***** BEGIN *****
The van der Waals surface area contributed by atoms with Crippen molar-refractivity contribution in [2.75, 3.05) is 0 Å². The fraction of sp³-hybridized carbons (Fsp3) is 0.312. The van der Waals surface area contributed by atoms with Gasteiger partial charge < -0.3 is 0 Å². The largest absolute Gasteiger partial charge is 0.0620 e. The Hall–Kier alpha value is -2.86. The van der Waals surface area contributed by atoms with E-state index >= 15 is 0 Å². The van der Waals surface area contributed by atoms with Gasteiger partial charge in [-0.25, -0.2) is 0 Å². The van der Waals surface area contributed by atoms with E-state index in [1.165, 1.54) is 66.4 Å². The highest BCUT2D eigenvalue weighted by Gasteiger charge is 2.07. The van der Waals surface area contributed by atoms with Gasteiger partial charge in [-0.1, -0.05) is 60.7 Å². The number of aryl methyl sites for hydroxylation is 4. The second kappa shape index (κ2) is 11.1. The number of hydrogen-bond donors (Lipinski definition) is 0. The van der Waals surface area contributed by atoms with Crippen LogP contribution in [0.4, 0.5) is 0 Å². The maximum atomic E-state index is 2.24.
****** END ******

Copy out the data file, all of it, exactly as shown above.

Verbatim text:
The van der Waals surface area contributed by atoms with Crippen molar-refractivity contribution in [2.75, 3.05) is 0 Å². The fraction of sp³-hybridized carbons (Fsp3) is 0.312. The van der Waals surface area contributed by atoms with Gasteiger partial charge < -0.3 is 0 Å². The largest absolute Gasteiger partial charge is 0.0620 e. The Hall–Kier alpha value is -2.86. The van der Waals surface area contributed by atoms with E-state index >= 15 is 0 Å². The van der Waals surface area contributed by atoms with Gasteiger partial charge in [-0.25, -0.2) is 0 Å². The van der Waals surface area contributed by atoms with E-state index in [1.165, 1.54) is 66.4 Å². The highest BCUT2D eigenvalue weighted by Gasteiger charge is 2.07. The van der Waals surface area contributed by atoms with Gasteiger partial charge in [-0.1, -0.05) is 60.7 Å². The number of aryl methyl sites for hydroxylation is 4. The second kappa shape index (κ2) is 11.1. The number of hydrogen-bond donors (Lipinski definition) is 0. The van der Waals surface area contributed by atoms with Crippen LogP contribution in [0.4, 0.5) is 0 Å². The maximum atomic E-state index is 2.24.